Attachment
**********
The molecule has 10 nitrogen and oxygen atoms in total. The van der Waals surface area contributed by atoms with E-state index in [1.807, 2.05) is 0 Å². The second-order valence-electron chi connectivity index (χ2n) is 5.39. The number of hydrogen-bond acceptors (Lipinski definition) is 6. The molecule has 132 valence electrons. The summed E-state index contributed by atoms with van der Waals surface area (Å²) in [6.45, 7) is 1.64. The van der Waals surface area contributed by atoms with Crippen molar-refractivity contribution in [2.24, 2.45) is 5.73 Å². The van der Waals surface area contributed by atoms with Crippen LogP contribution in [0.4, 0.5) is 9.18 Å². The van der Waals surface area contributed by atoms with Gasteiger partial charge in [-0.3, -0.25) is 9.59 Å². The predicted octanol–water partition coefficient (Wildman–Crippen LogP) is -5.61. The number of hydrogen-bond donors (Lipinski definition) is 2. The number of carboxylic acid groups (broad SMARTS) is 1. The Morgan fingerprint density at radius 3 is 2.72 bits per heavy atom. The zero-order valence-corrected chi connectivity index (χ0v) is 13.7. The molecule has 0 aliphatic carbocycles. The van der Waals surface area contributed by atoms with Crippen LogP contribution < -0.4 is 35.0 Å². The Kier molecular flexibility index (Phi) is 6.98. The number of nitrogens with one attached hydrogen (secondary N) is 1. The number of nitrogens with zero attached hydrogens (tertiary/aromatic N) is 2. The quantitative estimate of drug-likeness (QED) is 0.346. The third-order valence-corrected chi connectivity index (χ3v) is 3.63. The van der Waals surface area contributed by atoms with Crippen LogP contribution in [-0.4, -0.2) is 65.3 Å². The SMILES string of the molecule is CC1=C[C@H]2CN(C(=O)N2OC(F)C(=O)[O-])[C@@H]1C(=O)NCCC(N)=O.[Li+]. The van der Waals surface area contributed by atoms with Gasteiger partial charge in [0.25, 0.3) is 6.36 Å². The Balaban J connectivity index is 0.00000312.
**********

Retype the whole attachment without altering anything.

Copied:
The molecule has 10 nitrogen and oxygen atoms in total. The van der Waals surface area contributed by atoms with E-state index in [1.807, 2.05) is 0 Å². The second-order valence-electron chi connectivity index (χ2n) is 5.39. The number of hydrogen-bond acceptors (Lipinski definition) is 6. The molecule has 132 valence electrons. The summed E-state index contributed by atoms with van der Waals surface area (Å²) in [6.45, 7) is 1.64. The van der Waals surface area contributed by atoms with Crippen molar-refractivity contribution in [2.24, 2.45) is 5.73 Å². The van der Waals surface area contributed by atoms with Crippen LogP contribution in [0.4, 0.5) is 9.18 Å². The van der Waals surface area contributed by atoms with Gasteiger partial charge in [-0.3, -0.25) is 9.59 Å². The predicted octanol–water partition coefficient (Wildman–Crippen LogP) is -5.61. The number of hydrogen-bond donors (Lipinski definition) is 2. The number of carboxylic acid groups (broad SMARTS) is 1. The Morgan fingerprint density at radius 3 is 2.72 bits per heavy atom. The zero-order valence-corrected chi connectivity index (χ0v) is 13.7. The molecule has 0 aliphatic carbocycles. The van der Waals surface area contributed by atoms with Crippen LogP contribution < -0.4 is 35.0 Å². The Kier molecular flexibility index (Phi) is 6.98. The number of nitrogens with one attached hydrogen (secondary N) is 1. The number of nitrogens with zero attached hydrogens (tertiary/aromatic N) is 2. The quantitative estimate of drug-likeness (QED) is 0.346. The third-order valence-corrected chi connectivity index (χ3v) is 3.63. The van der Waals surface area contributed by atoms with Crippen LogP contribution in [-0.4, -0.2) is 65.3 Å². The SMILES string of the molecule is CC1=C[C@H]2CN(C(=O)N2OC(F)C(=O)[O-])[C@@H]1C(=O)NCCC(N)=O.[Li+]. The van der Waals surface area contributed by atoms with Gasteiger partial charge in [0.25, 0.3) is 6.36 Å². The Balaban J connectivity index is 0.00000312.